Our U.S. defined benefit pension plans remained in very good shape and are over 90% funded. Cash payments for all post-retirement plans are projected to be $14 million this year, which is about $2 million more than expense.
So as John mentioned earlier, we are deploying cash in a balanced manner, and in ways that can generate the best returns for our shareholders and maintain an attractive return on capital. In 2016, our largest use of cash has been for organic capital to expand transportation filtration capacity to meet growing global demand for our products.
Spending begin in 2015 and also represents the majority of the $75 million of capital we expect to spend this year. Third quarter capital spending was $21 million and we're projecting $25 million in the fourth quarter. After this, we expect to return to a normal annual spending range of 3% to 5% of sales.
In addition to organic capital, we used cash flows in the quarter to pay down debt and to increase returns to shareholders. Dividends and share repurchases combined were over $8 million, up 14% from the prior year. In addition to being thoughtful with our spending, we continue to maintain a very strong balance sheet. Our debt to EBITDA ratio is below 1.5x and we are well over $125 million of borrowing capacity on our existing credit lines.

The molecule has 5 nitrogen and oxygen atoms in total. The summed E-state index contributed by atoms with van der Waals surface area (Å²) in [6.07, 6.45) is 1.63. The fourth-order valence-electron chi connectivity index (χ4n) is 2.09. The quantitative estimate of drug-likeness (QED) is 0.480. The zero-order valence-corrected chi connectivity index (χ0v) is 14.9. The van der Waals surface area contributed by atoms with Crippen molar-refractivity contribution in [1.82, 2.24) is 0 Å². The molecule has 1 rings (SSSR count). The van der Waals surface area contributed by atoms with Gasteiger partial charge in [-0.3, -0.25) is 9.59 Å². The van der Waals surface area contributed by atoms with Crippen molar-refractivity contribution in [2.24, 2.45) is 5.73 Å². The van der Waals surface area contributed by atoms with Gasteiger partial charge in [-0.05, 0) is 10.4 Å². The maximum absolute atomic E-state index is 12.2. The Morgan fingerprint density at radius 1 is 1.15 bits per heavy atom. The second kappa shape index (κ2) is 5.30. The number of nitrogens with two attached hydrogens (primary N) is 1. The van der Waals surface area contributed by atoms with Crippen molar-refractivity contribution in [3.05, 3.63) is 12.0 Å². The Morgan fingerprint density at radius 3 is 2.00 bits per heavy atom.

I'm pleased to note that S&P recently updated our outlook from stable to positive. I believe this revised outlook reflects the progress we've made through the years in diversifying our portfolio in growth areas like filtration, performance materials and packaging, while also increasing the size of our company.
With that, I'll turn it back to you John to wrap up.
Thanks, Bonnie. I'll start with a few comments on the current business environment and then provide an update on a few key initiatives.
Global economic growth remains subdued and input prices are expected to remain fairly consistent, likely drifting up as we head through 2017. As a reminder, the fourth quarters are seasonally slowest period as customers take downtime for holidays and control year-ending inventory levels, as they approach their fiscal year end. In Technical Products, for example, sales are typically 10% lower than the back half of the year versus the first half.
Turning to our acquisition of FiberMark. This is now been successfully integrated into our businesses. The last two major activities were adding them to our ERP platform, which we completed in early October, and initiating the planned consolidation and closure of a small converting facility in Reading, Pennsylvania by mid-2017. Both of these initiatives deliver attractive returns. And in the fourth quarter, we expect to book approximately $1.6 million of one-time charges related to these efforts. While the integration is now essentially complete, can expect us to continually look across our company for ways to further improve efficiencies and optimize our footprint.